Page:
From Martha Jefferson Randolph
Monticello March 22. 1791
My Dear Papa
You gave us reason to hope in your last to Mr. Randolph that there was a probability of our seeing you this summer. Your little grand daughter thinks herself entitled to a visit. I hope you will not disapoint us. My house keeping and Polly’s spanish have equally suffered from my confinement. She is beginning again to go on tolerably for so great a habit of idleness had she contracted in one month that it has taken [her almost?] another to get the better of it. I have at last seriously [begun?] writing to my European friends tho I fear it will be a difficult [ma]tter to forward my letters to you as the post has ceased to go. Doctor Gilmer’s eldest son is arrived from Scotland in a very deep consumption. His father and mother are gone down to Shirley in all probability to take their last farewell of him, if he is still alive which they almost dispaired of when they set off. A cousin of ours Randolph Lewis is lately married to Miss Lewis of the bird. The bridegroom was 18 and she 15. Young Mr. Monroe and a Miss Elisabeth Carr1 daughter of old Jemmy Carr1 have followed their example. Polly and My self have planted the cypress vine in boxes in the window as also date seeds and some other flowers. I hope you have not forgot the colection of garden seed you promised me for Bruni. I am under some obligation to her for several things which she has sent me and for which tho not yet come to hand I am not the less grateful. Flower seeds and fruit stones would no doubt be also very acceptable tho grain de jardinage was the expression she made use of. I will send you a letter to go with the seeds or be burnt if you cannot get them. I should be extremely obliged to you My Dearest Papa for a green silk calash lined with green also, as a hat is by no means proper for such a climate as ours. The little girl grows astonishingly and has been uncommonly healthy. Adieu My dear Papa. I have read gregory and am happy to tell you it was precisely the plan which we had followed with her for [from?] her birth by Mrs. Lewis’s advice. We continue very great friends. She allways calls the child (who till you send her one will go by no other name) her grand daughter. Once more adieu my Dearest Papa your affectionate child,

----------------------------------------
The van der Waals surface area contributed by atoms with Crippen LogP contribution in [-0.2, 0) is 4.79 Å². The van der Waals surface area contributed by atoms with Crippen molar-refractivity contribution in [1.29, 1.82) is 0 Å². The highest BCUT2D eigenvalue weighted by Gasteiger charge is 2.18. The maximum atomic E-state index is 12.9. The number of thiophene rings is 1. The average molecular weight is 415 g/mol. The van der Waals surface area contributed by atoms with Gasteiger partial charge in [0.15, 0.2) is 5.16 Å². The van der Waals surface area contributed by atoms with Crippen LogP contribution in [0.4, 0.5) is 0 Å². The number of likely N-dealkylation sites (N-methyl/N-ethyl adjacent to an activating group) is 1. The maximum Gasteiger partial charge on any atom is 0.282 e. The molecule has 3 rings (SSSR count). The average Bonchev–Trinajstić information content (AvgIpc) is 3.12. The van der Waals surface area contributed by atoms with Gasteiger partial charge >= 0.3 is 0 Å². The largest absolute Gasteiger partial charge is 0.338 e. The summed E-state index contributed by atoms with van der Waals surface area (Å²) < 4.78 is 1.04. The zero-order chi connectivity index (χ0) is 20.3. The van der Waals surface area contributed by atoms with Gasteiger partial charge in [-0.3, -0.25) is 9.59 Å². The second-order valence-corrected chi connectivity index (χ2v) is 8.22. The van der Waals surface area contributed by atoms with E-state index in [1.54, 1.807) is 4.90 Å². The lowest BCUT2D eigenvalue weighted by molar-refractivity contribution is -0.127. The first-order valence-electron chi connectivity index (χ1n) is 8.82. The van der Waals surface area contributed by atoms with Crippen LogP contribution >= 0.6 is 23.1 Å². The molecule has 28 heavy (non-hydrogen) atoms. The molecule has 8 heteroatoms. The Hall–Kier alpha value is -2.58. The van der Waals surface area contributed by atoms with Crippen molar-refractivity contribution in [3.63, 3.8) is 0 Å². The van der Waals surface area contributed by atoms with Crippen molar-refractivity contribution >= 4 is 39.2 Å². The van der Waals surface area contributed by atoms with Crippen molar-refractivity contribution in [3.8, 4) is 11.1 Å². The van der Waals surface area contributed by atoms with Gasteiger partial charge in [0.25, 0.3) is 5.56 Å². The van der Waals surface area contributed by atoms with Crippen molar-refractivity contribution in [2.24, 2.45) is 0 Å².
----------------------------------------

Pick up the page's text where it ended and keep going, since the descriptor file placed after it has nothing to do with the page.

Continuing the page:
RC (MHi); first page mutilated on breaking of seal and some words conjecturally supplied; endorsed by TJ as received 5 Apr. 1791 and so recorded in SJL.